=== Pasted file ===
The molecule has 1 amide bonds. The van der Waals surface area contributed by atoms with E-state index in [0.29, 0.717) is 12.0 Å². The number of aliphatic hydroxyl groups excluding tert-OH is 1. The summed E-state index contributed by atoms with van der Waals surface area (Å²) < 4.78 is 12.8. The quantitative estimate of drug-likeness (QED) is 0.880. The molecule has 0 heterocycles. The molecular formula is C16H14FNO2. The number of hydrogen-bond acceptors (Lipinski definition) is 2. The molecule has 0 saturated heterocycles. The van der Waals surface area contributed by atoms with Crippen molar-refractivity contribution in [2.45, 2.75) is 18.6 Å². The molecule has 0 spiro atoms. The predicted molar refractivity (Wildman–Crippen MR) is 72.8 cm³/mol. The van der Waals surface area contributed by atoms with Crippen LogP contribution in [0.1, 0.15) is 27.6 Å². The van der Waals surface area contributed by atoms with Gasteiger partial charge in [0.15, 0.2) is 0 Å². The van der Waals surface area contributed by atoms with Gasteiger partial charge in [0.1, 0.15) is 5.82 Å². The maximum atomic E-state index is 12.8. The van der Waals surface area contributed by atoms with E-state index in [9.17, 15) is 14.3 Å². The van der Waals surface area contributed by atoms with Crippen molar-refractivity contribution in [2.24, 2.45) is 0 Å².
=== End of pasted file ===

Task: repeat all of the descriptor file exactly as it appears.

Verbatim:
The molecule has 1 amide bonds. The van der Waals surface area contributed by atoms with E-state index in [0.29, 0.717) is 12.0 Å². The number of aliphatic hydroxyl groups excluding tert-OH is 1. The summed E-state index contributed by atoms with van der Waals surface area (Å²) < 4.78 is 12.8. The quantitative estimate of drug-likeness (QED) is 0.880. The molecule has 0 heterocycles. The molecular formula is C16H14FNO2. The number of hydrogen-bond acceptors (Lipinski definition) is 2. The molecule has 0 saturated heterocycles. The van der Waals surface area contributed by atoms with Crippen molar-refractivity contribution in [2.45, 2.75) is 18.6 Å². The molecule has 0 spiro atoms. The predicted molar refractivity (Wildman–Crippen MR) is 72.8 cm³/mol. The van der Waals surface area contributed by atoms with Crippen LogP contribution in [0.1, 0.15) is 27.6 Å². The van der Waals surface area contributed by atoms with Gasteiger partial charge in [0.15, 0.2) is 0 Å². The van der Waals surface area contributed by atoms with Gasteiger partial charge in [0.1, 0.15) is 5.82 Å². The maximum atomic E-state index is 12.8. The van der Waals surface area contributed by atoms with E-state index in [9.17, 15) is 14.3 Å². The van der Waals surface area contributed by atoms with Crippen molar-refractivity contribution in [2.24, 2.45) is 0 Å².